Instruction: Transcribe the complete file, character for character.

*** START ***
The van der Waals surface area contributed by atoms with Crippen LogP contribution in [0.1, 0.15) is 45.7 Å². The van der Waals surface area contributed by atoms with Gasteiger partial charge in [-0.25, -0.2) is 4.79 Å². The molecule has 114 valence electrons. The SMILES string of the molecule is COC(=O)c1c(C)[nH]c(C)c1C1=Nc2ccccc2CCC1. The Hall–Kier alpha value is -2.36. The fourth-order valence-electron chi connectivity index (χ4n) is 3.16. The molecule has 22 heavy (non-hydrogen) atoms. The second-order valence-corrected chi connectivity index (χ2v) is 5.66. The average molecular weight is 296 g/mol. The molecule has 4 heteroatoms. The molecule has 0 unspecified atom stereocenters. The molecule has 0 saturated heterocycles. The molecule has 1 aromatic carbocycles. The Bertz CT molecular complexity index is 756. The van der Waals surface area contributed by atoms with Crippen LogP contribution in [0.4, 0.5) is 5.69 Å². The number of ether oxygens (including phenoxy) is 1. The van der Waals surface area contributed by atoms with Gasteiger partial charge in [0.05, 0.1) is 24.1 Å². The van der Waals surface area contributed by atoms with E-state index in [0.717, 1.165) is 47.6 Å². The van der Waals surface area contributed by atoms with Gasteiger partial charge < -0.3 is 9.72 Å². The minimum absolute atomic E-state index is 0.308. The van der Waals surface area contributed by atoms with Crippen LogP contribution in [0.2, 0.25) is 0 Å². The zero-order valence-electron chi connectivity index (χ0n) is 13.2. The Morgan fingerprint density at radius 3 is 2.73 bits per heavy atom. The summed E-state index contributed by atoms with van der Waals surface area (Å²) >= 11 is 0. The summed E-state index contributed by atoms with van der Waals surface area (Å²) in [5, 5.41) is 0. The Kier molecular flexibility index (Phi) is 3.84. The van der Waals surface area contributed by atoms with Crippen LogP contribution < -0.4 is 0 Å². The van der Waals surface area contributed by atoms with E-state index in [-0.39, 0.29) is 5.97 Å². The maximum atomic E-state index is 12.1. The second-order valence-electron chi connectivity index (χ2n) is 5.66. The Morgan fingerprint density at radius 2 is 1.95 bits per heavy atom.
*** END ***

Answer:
The van der Waals surface area contributed by atoms with Crippen LogP contribution in [0.1, 0.15) is 45.7 Å². The van der Waals surface area contributed by atoms with Gasteiger partial charge in [-0.25, -0.2) is 4.79 Å². The molecule has 114 valence electrons. The SMILES string of the molecule is COC(=O)c1c(C)[nH]c(C)c1C1=Nc2ccccc2CCC1. The Hall–Kier alpha value is -2.36. The fourth-order valence-electron chi connectivity index (χ4n) is 3.16. The molecule has 22 heavy (non-hydrogen) atoms. The second-order valence-corrected chi connectivity index (χ2v) is 5.66. The average molecular weight is 296 g/mol. The molecule has 4 heteroatoms. The molecule has 0 unspecified atom stereocenters. The molecule has 0 saturated heterocycles. The molecule has 1 aromatic carbocycles. The Bertz CT molecular complexity index is 756. The van der Waals surface area contributed by atoms with Crippen LogP contribution in [0.4, 0.5) is 5.69 Å². The number of ether oxygens (including phenoxy) is 1. The van der Waals surface area contributed by atoms with Gasteiger partial charge in [0.05, 0.1) is 24.1 Å². The van der Waals surface area contributed by atoms with E-state index in [0.717, 1.165) is 47.6 Å². The van der Waals surface area contributed by atoms with Gasteiger partial charge < -0.3 is 9.72 Å². The minimum absolute atomic E-state index is 0.308. The van der Waals surface area contributed by atoms with Crippen LogP contribution in [0.2, 0.25) is 0 Å². The zero-order valence-electron chi connectivity index (χ0n) is 13.2. The Morgan fingerprint density at radius 3 is 2.73 bits per heavy atom. The summed E-state index contributed by atoms with van der Waals surface area (Å²) >= 11 is 0. The summed E-state index contributed by atoms with van der Waals surface area (Å²) in [5, 5.41) is 0. The Kier molecular flexibility index (Phi) is 3.84. The van der Waals surface area contributed by atoms with Crippen LogP contribution < -0.4 is 0 Å². The van der Waals surface area contributed by atoms with E-state index in [-0.39, 0.29) is 5.97 Å². The maximum atomic E-state index is 12.1. The second-order valence-electron chi connectivity index (χ2n) is 5.66. The Morgan fingerprint density at radius 2 is 1.95 bits per heavy atom.